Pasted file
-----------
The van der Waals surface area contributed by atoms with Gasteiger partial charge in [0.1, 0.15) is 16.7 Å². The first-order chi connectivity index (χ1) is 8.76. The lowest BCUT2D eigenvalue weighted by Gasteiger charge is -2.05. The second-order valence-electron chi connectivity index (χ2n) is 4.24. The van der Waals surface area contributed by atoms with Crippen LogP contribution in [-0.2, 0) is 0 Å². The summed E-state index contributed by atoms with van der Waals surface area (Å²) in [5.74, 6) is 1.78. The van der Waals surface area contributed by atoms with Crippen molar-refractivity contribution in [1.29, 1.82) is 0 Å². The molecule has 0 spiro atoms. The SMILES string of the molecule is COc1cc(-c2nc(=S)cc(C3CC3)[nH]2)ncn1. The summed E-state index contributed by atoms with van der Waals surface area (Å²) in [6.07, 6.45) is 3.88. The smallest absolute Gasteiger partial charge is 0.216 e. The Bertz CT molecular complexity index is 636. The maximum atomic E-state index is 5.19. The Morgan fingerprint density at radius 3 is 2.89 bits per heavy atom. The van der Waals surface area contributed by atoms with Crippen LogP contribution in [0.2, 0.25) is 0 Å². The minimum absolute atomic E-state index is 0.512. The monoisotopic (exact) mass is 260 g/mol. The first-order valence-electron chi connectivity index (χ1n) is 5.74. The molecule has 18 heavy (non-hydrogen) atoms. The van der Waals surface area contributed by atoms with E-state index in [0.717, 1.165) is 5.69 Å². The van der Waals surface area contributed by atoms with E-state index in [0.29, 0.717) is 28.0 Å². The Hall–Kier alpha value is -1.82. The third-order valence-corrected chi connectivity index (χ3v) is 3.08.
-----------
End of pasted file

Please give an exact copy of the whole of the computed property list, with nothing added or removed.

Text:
The van der Waals surface area contributed by atoms with Gasteiger partial charge in [0.1, 0.15) is 16.7 Å². The first-order chi connectivity index (χ1) is 8.76. The lowest BCUT2D eigenvalue weighted by Gasteiger charge is -2.05. The second-order valence-electron chi connectivity index (χ2n) is 4.24. The van der Waals surface area contributed by atoms with Crippen LogP contribution in [-0.2, 0) is 0 Å². The summed E-state index contributed by atoms with van der Waals surface area (Å²) in [5.74, 6) is 1.78. The van der Waals surface area contributed by atoms with Crippen molar-refractivity contribution in [1.29, 1.82) is 0 Å². The molecule has 0 spiro atoms. The SMILES string of the molecule is COc1cc(-c2nc(=S)cc(C3CC3)[nH]2)ncn1. The summed E-state index contributed by atoms with van der Waals surface area (Å²) in [6.07, 6.45) is 3.88. The smallest absolute Gasteiger partial charge is 0.216 e. The Bertz CT molecular complexity index is 636. The maximum atomic E-state index is 5.19. The Morgan fingerprint density at radius 3 is 2.89 bits per heavy atom. The van der Waals surface area contributed by atoms with Crippen LogP contribution in [0.2, 0.25) is 0 Å². The minimum absolute atomic E-state index is 0.512. The monoisotopic (exact) mass is 260 g/mol. The first-order valence-electron chi connectivity index (χ1n) is 5.74. The molecule has 18 heavy (non-hydrogen) atoms. The van der Waals surface area contributed by atoms with E-state index in [0.717, 1.165) is 5.69 Å². The van der Waals surface area contributed by atoms with E-state index in [0.29, 0.717) is 28.0 Å². The Hall–Kier alpha value is -1.82. The third-order valence-corrected chi connectivity index (χ3v) is 3.08.